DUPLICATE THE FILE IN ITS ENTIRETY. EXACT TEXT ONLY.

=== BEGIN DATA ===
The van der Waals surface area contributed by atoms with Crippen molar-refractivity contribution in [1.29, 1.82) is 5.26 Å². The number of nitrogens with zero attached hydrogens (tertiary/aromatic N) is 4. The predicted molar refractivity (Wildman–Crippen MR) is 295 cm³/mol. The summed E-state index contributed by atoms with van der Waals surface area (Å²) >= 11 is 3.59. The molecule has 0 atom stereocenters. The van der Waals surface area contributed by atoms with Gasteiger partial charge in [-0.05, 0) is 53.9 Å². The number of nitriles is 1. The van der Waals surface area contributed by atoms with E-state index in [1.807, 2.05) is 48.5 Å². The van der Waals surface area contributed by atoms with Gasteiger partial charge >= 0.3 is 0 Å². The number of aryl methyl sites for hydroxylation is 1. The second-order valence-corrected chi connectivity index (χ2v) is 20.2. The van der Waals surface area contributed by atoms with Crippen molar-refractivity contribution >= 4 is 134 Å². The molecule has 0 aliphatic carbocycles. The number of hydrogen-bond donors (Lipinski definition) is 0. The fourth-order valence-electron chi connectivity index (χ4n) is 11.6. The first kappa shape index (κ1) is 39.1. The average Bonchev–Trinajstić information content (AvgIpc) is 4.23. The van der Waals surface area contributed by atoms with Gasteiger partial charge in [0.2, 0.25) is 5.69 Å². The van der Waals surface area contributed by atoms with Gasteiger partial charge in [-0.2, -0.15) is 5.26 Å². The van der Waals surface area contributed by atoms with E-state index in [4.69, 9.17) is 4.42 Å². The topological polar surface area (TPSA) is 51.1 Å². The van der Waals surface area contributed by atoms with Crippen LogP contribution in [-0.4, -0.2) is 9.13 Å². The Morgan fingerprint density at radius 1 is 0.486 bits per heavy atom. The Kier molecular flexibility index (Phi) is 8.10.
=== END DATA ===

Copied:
The van der Waals surface area contributed by atoms with Crippen molar-refractivity contribution in [1.29, 1.82) is 5.26 Å². The number of nitrogens with zero attached hydrogens (tertiary/aromatic N) is 4. The predicted molar refractivity (Wildman–Crippen MR) is 295 cm³/mol. The summed E-state index contributed by atoms with van der Waals surface area (Å²) >= 11 is 3.59. The molecule has 0 atom stereocenters. The van der Waals surface area contributed by atoms with Gasteiger partial charge in [-0.05, 0) is 53.9 Å². The number of nitriles is 1. The van der Waals surface area contributed by atoms with E-state index in [1.807, 2.05) is 48.5 Å². The van der Waals surface area contributed by atoms with Gasteiger partial charge >= 0.3 is 0 Å². The number of aryl methyl sites for hydroxylation is 1. The second-order valence-corrected chi connectivity index (χ2v) is 20.2. The van der Waals surface area contributed by atoms with Crippen molar-refractivity contribution >= 4 is 134 Å². The molecule has 0 aliphatic carbocycles. The number of hydrogen-bond donors (Lipinski definition) is 0. The fourth-order valence-electron chi connectivity index (χ4n) is 11.6. The first kappa shape index (κ1) is 39.1. The average Bonchev–Trinajstić information content (AvgIpc) is 4.23. The van der Waals surface area contributed by atoms with Gasteiger partial charge in [0.2, 0.25) is 5.69 Å². The van der Waals surface area contributed by atoms with Gasteiger partial charge in [-0.2, -0.15) is 5.26 Å². The van der Waals surface area contributed by atoms with E-state index in [4.69, 9.17) is 4.42 Å². The topological polar surface area (TPSA) is 51.1 Å². The van der Waals surface area contributed by atoms with Crippen LogP contribution in [-0.4, -0.2) is 9.13 Å². The Morgan fingerprint density at radius 1 is 0.486 bits per heavy atom. The Kier molecular flexibility index (Phi) is 8.10.